The simplest and most direct method is ‘to work in order to meet an expanded goal or a purpose’. It means that we concern ourselves not only with what we do and how we do it, but also with why we do what we do. Keeping this simple definition in mind, let us explore the journey to becoming a contributor.

First Step—from Activity to Purpose The first step in the journey is to shift the organizing principle of our work from ‘activity or ritual focus’ to purpose focus. When we are activity or ritual or process focused we are occupied with activity for its own sake. We are quite mechanical and focused on only external, visible gains. But when we begin asking the question ‘what is the purpose behind this activity’, then we become far more result-oriented and capable of delivering results. This means that whatever our purpose is—whether it is doing well in an exam, or earning money, or finding peace of mind—we are more likely to accomplish it well if we are aware of the purpose. This is the first step towards contribution because we learn to become effective and result oriented in whatever we do. As we become more effective, pursuing our worldly, individual purposes we are bound, sooner or later, to come to the question ‘Why?’ Why do we work? Why do we seek what we seek? It is then that we question the quality or depth of the purposes we hold.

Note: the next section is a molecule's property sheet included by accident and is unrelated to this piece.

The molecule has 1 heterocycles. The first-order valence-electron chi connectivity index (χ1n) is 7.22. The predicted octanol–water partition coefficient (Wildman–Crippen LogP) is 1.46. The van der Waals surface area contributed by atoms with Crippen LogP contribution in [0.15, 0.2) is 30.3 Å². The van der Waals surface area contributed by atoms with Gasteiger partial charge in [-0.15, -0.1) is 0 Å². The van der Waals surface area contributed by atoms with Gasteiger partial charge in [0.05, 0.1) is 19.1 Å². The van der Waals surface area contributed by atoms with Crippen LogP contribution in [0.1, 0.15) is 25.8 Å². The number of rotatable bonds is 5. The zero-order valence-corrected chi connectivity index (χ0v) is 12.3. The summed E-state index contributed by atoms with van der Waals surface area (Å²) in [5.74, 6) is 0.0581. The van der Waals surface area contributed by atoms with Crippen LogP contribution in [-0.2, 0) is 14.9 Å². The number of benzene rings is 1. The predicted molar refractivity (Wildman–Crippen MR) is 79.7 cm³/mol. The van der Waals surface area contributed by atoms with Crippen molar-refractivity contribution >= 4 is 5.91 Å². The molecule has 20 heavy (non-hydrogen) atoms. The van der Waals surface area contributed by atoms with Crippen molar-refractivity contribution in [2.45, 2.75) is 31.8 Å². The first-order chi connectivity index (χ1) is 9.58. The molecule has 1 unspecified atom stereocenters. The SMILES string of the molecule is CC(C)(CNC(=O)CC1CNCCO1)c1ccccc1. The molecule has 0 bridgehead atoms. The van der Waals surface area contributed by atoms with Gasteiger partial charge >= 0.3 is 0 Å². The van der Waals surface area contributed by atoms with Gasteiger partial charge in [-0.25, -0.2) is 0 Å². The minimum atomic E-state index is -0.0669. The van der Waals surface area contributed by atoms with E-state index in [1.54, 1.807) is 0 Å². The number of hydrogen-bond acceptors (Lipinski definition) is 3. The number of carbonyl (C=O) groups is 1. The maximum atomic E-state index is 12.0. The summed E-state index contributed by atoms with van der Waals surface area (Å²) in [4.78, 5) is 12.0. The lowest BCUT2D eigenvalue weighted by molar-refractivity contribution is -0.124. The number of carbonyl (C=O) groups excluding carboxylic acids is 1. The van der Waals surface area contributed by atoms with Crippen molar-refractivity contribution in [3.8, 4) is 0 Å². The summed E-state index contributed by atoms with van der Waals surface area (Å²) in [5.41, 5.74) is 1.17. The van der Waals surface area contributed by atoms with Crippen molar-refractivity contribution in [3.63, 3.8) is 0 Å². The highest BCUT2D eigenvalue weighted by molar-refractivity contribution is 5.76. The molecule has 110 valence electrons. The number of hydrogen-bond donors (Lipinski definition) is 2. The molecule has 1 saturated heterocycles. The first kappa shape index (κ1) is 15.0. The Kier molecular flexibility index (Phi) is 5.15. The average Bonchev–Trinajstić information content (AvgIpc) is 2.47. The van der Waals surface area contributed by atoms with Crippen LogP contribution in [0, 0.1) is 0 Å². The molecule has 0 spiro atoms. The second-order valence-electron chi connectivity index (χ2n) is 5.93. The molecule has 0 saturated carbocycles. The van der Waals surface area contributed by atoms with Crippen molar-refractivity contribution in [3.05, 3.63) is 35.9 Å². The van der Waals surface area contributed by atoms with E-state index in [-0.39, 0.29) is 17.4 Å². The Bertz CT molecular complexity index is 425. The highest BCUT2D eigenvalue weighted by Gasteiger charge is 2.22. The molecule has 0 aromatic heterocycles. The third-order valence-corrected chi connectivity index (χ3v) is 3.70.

© V. Srinivas, January 2014


This questioning is understood with the help of the following model:


Evolutionary Purposes

Expressive Purposes

Do Have

Material Purposes


Is it to ‘have’, i.e., is to gain more material and other forms of possessions? This we may call a ‘material purpose’.